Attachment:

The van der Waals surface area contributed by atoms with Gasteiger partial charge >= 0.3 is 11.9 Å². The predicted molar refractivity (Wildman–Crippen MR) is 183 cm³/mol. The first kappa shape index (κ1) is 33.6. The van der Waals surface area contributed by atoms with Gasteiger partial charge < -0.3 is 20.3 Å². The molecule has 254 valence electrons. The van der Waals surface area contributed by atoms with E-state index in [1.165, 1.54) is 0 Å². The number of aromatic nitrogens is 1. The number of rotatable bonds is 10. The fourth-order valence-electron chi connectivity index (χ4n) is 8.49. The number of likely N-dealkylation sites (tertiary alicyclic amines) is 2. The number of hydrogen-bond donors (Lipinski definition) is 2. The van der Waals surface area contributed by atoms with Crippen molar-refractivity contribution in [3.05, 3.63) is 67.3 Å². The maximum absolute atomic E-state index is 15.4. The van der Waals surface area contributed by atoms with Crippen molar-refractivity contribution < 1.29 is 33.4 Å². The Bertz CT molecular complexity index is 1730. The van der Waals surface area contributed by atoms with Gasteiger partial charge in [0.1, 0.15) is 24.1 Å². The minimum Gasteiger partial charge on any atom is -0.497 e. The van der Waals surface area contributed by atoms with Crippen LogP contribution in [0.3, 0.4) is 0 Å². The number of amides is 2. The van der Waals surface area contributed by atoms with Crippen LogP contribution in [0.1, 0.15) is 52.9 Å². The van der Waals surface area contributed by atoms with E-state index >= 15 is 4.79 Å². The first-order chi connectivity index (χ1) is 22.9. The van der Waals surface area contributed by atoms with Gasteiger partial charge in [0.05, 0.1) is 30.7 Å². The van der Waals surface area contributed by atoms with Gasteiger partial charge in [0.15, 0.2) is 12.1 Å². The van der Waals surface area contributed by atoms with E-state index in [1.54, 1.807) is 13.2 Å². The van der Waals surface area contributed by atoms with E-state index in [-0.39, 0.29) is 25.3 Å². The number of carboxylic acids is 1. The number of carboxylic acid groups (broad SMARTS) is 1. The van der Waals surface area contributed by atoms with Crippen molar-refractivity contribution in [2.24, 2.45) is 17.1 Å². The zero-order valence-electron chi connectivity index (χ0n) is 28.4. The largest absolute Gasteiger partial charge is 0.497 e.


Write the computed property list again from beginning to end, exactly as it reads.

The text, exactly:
The van der Waals surface area contributed by atoms with Gasteiger partial charge >= 0.3 is 11.9 Å². The predicted molar refractivity (Wildman–Crippen MR) is 183 cm³/mol. The first kappa shape index (κ1) is 33.6. The van der Waals surface area contributed by atoms with Gasteiger partial charge < -0.3 is 20.3 Å². The molecule has 254 valence electrons. The van der Waals surface area contributed by atoms with E-state index in [1.165, 1.54) is 0 Å². The number of aromatic nitrogens is 1. The number of rotatable bonds is 10. The fourth-order valence-electron chi connectivity index (χ4n) is 8.49. The number of likely N-dealkylation sites (tertiary alicyclic amines) is 2. The number of hydrogen-bond donors (Lipinski definition) is 2. The van der Waals surface area contributed by atoms with Crippen molar-refractivity contribution in [3.05, 3.63) is 67.3 Å². The maximum absolute atomic E-state index is 15.4. The van der Waals surface area contributed by atoms with Crippen molar-refractivity contribution < 1.29 is 33.4 Å². The Bertz CT molecular complexity index is 1730. The van der Waals surface area contributed by atoms with Gasteiger partial charge in [0.1, 0.15) is 24.1 Å². The minimum Gasteiger partial charge on any atom is -0.497 e. The van der Waals surface area contributed by atoms with Crippen LogP contribution in [0.3, 0.4) is 0 Å². The number of amides is 2. The van der Waals surface area contributed by atoms with Crippen LogP contribution in [0.1, 0.15) is 52.9 Å². The van der Waals surface area contributed by atoms with E-state index >= 15 is 4.79 Å². The first-order chi connectivity index (χ1) is 22.9. The van der Waals surface area contributed by atoms with Gasteiger partial charge in [0.05, 0.1) is 30.7 Å². The van der Waals surface area contributed by atoms with Gasteiger partial charge in [0.15, 0.2) is 12.1 Å². The van der Waals surface area contributed by atoms with E-state index in [1.54, 1.807) is 13.2 Å². The van der Waals surface area contributed by atoms with E-state index in [-0.39, 0.29) is 25.3 Å². The number of carboxylic acids is 1. The number of carboxylic acid groups (broad SMARTS) is 1. The van der Waals surface area contributed by atoms with Crippen molar-refractivity contribution in [2.24, 2.45) is 17.1 Å². The zero-order valence-electron chi connectivity index (χ0n) is 28.4. The largest absolute Gasteiger partial charge is 0.497 e.